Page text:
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I read SO topics on the matter. However, they only apply to single hosts.

I would like to have a uniform rule for all the server for current and future domains.

Basically, I want to remove www from all requets and leave only domain name to be accessible.

Apache also serves HTTPS, so how to apply this to all?

Thanks! >> >>


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migrated from Sep 12 '10 at 7:16

This question came from our site for professional and enthusiast programmers.

There is exactly 2074 questions with mod_rewrite tag. What exactly is being asked in those questions that is not asked in mine? – user54006 Sep 11 '10 at 21:12
Who knows? Perhaps they escaped my attention ;) All I can tell you is that you question would be better asked on as per the FAQ. – spender Sep 11 '10 at 21:15
@MarialKeys - Are you looking for a solution that avoids touching the <VirtualHost>s at all, or? – Tim Stone Sep 11 '10 at 21:15
@spender - General mod_rewrite questions are appropriate for Stack Overflow. Depending on exactly what's being asked, this might be considered more of an Apache question, but it doesn't stray so far that I'm inclined to vote to move, personally. :) – Tim Stone Sep 11 '10 at 21:17
Guys, this is a mod_rewrite question. But SO folks have always been helpful to me, so even though I feel insulted, I won't argue with you. If you like, I will move this to serverfault. – user54006 Sep 11 '10 at 21:20

What you're describing is (seemingly) impossible using mod_rewrite, to a particular degree.

Configurations from multiple "levels" do not stack in mod_rewrite, so a rule set defined in the main server configuration will not be automatically imported and applied to a request that is delegated to a <VirtualHost>.

However, assuming that you have to assign the <VirtualHost> at some point anyway, if you don't plan to have any other rules within the <VirtualHost> body (if they're in .htaccess or a <Directory> section, that would be fine), you could play around with the following.

In the main configuration, we'll take my answer to this related question and apply it:

RewriteEngine On
RewriteCond %{HTTP_HOST} ^www\.
RewriteCond %{HTTPS}s ^on(s)|off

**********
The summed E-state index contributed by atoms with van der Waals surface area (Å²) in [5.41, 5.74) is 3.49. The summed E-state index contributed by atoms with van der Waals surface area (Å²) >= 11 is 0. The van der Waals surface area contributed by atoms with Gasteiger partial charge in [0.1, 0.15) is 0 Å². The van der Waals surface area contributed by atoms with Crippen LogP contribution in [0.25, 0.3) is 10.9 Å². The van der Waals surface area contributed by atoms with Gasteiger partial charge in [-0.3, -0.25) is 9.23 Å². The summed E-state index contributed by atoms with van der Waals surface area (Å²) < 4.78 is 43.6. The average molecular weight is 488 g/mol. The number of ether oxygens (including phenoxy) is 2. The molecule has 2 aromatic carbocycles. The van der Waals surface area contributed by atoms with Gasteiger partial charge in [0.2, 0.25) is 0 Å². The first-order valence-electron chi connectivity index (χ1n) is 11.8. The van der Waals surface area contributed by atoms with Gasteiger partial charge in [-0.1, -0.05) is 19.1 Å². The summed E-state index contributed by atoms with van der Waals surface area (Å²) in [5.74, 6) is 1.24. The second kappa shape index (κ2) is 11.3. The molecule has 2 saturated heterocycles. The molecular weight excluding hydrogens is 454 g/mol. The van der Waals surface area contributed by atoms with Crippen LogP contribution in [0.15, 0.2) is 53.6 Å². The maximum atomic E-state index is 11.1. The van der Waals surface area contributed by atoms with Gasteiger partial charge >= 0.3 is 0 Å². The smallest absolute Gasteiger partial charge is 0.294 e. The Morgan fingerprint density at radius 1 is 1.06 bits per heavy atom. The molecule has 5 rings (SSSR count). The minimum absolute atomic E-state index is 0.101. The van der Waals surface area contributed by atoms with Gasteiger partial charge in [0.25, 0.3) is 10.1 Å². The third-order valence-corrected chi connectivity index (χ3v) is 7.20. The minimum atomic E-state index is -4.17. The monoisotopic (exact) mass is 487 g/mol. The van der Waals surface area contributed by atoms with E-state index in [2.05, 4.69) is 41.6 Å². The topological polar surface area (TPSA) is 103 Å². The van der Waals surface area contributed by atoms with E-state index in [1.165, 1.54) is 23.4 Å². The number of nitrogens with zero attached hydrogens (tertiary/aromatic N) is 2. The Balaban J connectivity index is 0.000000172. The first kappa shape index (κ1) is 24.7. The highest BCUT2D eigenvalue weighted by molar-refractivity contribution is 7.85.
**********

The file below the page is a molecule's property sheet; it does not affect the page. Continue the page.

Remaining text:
RewriteCond http%1://%{HTTP_HOST} ^(https?://)(www\.)?(.+)$
RewriteRule ^ %1%3%{REQUEST_URI} [R=301,L]

Then, in each of our <VirtualHost> sections, we can "import" it using the RewriteOptions directive:

RewriteEngine On
RewriteOptions inherit

Alternatively, of course, you could simply copy the rule set to each <VirtualHost> in its entirety, but this keeps the relevant rule set in a single location.

Note that the reason I suggest not having additional rules in the <VirtualHost> directly in this case is that the inherited rules are included after whatever you've defined in the current level of the configuration, which could have unintended side-effects.

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Thanks Tim, you are a lifesaver. Works for me! It also works for the vhosts without RewriteOptions or RewriteEngine. Can you care to elaborate what exactly we are doing here? – user54006 Sep 11 '10 at 21:50
I have a domain at #1 spot in Google with www. I think I will lose my position... but I am sick and tired of this www issue and want to get over with it once and for all. – user54006 Sep 11 '10 at 21:53
@MarialKeys - Hmm, well, I had originally thought it should work automatically if you didn't have anything related to mod_rewrite in the virtual host, but I tried it on my local test server and it wasn't importing the main configuration's rule set without the explicit inherit. If it works for you without it, good stuff. Otherwise, what I had put will force it to pull in the rules from the main configuration. I need to review the source code again to see exactly what goes on there, since my answer may be a bit misleading about what you can and can't expect to happen automatically. – Tim Stone Sep 11 '10 at 21:56
@Tim, I have rewrite rules in: <directory /var/www/html>. So it probably affects all without explicit inherit option. Can this be? – user54006 Sep 11 '10 at 22:03
@MariaKeys - Ah, I see, that could be. I'm not 100% sure how you have your various hosts setup as far as directory roots, etc., so that does come into play. Consider what I've described here in that case, which is similar to this scenario (<Directory> is equivalent to .htaccess in this scenario)...and hopefully I can get a more clear description before I say anything overly incorrect about it. – Tim Stone Sep 11 '10 at 22:14

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